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Impact of COVID-19 on Elton John AIDS Foundation projects for key populations in Eastern Europe and Central Asia: adaptive strategies and lessons learned

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BACKGROUND: In 2020, the Elton John AIDS Foundation (EJAF) supported service-delivery projects for key populations (KPs) across nine Eastern Europe and Central Asia (EECA) countries. The COVID-19 pandemic posed significant risks to implementers' ability to maintain HIV prevention and care services for KPs, while presenting new economic, health and social challenges for project beneficiaries.
DESCRIPTION: To sustain supported interventions and adapt to new KP needs, EJAF, EECA's largest HIV philanthropic funder (FCAA,2020), worked with each implementing partner to reallocate resources and released additional funds for COVID-19 mitigation activities where most needed. EJAF's 'Lighthouse' projects in Russia's three largest cities (Moscow, St. Petersburg, Novosibirsk), which support NGO-led HIV service delivery for KPs in partnership with government HIV clinics from 2018-2021, showed that with effective re-programming, service coverage could be maintained and even increased. In March-November 2020, 'Lighthouses' provided outreach, testing, and linkage services to 25,310 KPs and their partners, 26% more than in the equivalent period in 2019.
Implementers across EECA adopted the following successful strategies: 1)COVID-19 personal protective equipment (PPE) to enable safe access to HIV services and enable mobility for most vulnerable KPs; 2)Increased gender-sensitive material support, including food, shelter and hygiene services, to respond to economic crisis for vulnerable KPs; 3)Innovative modalities, such as home-based HIV testing and on-line outreach; 4)Mobile ART dispensing to vulnerable PLHIV to ensure adherence.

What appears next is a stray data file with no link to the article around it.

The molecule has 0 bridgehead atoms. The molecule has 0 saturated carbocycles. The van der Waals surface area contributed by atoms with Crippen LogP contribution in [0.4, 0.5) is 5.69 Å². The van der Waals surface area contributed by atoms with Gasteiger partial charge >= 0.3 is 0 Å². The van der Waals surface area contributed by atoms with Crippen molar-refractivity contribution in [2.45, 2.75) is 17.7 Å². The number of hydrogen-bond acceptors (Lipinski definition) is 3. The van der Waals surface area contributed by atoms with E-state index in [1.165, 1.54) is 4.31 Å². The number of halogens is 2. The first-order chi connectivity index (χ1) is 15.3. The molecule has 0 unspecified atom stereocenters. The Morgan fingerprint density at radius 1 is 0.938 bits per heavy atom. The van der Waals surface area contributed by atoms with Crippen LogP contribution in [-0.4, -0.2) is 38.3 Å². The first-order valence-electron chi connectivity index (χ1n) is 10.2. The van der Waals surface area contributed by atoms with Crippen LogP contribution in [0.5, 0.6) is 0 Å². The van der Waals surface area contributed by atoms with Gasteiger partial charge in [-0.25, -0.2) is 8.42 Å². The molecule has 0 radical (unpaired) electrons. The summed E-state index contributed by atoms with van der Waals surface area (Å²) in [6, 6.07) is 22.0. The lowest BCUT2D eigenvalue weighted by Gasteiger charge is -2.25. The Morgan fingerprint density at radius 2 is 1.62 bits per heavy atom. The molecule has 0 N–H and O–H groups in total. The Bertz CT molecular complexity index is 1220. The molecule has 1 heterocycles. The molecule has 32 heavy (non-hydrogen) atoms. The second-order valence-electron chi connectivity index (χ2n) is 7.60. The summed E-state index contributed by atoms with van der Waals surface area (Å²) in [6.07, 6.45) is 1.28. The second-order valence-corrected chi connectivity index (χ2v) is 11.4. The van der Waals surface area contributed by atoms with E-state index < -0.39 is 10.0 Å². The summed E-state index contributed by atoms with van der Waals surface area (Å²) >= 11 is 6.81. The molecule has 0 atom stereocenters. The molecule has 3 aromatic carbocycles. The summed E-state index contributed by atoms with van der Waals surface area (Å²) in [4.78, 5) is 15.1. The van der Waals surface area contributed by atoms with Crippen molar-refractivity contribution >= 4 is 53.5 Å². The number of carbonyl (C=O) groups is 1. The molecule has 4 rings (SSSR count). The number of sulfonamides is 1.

LESSONS LEARNED: 1)Pre-COVID-19 investments in digital innovation paid off by allowing services to continue; 2)Amid COVID-19, KPs need basic life support to maintain demand for HIV services; 3)PPE enabled clients to maintain mobility in their communities, particularly where PPE is required but unaffordable; 4)Integrating COVID-19 and HIV prevention services allowed getting 'two birds with one stone', e.g. delivering masks alongside condoms; 5)COVID-19 has enabled some HIV-service improvement (e.g. home-based models), allowing projects to reach new KP sub-groups; (6)NGOs demonstrated their value-add and received pubic recognition from government partners amid restrictive civil society environment.
CONCLUSIONS: Despite challenges, implementing partners' strategic creativity enabled effective continuation and in some cases improvement of community-led HIV services. Implementing partners will continue best practices that improve accessibility and quality of HIV services beyond the COVID-19 pandemic.